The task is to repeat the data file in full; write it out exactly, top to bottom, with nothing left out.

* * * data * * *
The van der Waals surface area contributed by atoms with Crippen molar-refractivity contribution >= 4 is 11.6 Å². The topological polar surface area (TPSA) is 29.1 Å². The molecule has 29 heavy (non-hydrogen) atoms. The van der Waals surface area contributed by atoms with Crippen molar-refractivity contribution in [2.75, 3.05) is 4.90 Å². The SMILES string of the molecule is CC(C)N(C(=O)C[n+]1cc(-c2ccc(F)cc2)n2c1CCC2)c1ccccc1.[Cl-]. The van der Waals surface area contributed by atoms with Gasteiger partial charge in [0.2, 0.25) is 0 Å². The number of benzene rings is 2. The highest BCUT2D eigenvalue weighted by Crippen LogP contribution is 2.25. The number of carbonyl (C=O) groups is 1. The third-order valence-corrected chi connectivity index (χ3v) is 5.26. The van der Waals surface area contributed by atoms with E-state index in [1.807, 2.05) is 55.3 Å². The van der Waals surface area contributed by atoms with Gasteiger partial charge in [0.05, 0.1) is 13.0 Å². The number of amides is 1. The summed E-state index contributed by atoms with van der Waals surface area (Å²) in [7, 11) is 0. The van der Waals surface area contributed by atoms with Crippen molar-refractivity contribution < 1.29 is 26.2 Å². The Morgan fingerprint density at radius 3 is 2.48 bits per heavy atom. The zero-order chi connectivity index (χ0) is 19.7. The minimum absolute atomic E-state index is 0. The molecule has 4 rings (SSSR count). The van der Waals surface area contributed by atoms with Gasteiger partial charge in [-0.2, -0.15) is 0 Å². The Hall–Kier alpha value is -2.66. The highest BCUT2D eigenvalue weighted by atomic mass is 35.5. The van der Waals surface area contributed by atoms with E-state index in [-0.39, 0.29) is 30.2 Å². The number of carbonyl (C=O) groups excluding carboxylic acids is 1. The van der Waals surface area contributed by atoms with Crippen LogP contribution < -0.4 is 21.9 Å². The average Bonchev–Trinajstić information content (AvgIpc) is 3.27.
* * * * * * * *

The van der Waals surface area contributed by atoms with Crippen molar-refractivity contribution >= 4 is 11.6 Å². The topological polar surface area (TPSA) is 29.1 Å². The molecule has 29 heavy (non-hydrogen) atoms. The van der Waals surface area contributed by atoms with Crippen molar-refractivity contribution in [2.75, 3.05) is 4.90 Å². The SMILES string of the molecule is CC(C)N(C(=O)C[n+]1cc(-c2ccc(F)cc2)n2c1CCC2)c1ccccc1.[Cl-]. The van der Waals surface area contributed by atoms with Gasteiger partial charge in [0.2, 0.25) is 0 Å². The number of benzene rings is 2. The highest BCUT2D eigenvalue weighted by Crippen LogP contribution is 2.25. The number of carbonyl (C=O) groups is 1. The third-order valence-corrected chi connectivity index (χ3v) is 5.26. The van der Waals surface area contributed by atoms with E-state index in [1.807, 2.05) is 55.3 Å². The van der Waals surface area contributed by atoms with Gasteiger partial charge in [0.05, 0.1) is 13.0 Å². The number of amides is 1. The summed E-state index contributed by atoms with van der Waals surface area (Å²) in [7, 11) is 0. The van der Waals surface area contributed by atoms with Crippen molar-refractivity contribution < 1.29 is 26.2 Å². The Morgan fingerprint density at radius 3 is 2.48 bits per heavy atom. The zero-order chi connectivity index (χ0) is 19.7. The minimum absolute atomic E-state index is 0. The molecule has 4 rings (SSSR count). The van der Waals surface area contributed by atoms with Gasteiger partial charge in [-0.2, -0.15) is 0 Å². The Hall–Kier alpha value is -2.66. The highest BCUT2D eigenvalue weighted by atomic mass is 35.5. The van der Waals surface area contributed by atoms with E-state index in [-0.39, 0.29) is 30.2 Å². The number of carbonyl (C=O) groups excluding carboxylic acids is 1. The van der Waals surface area contributed by atoms with Crippen LogP contribution < -0.4 is 21.9 Å². The average Bonchev–Trinajstić information content (AvgIpc) is 3.27.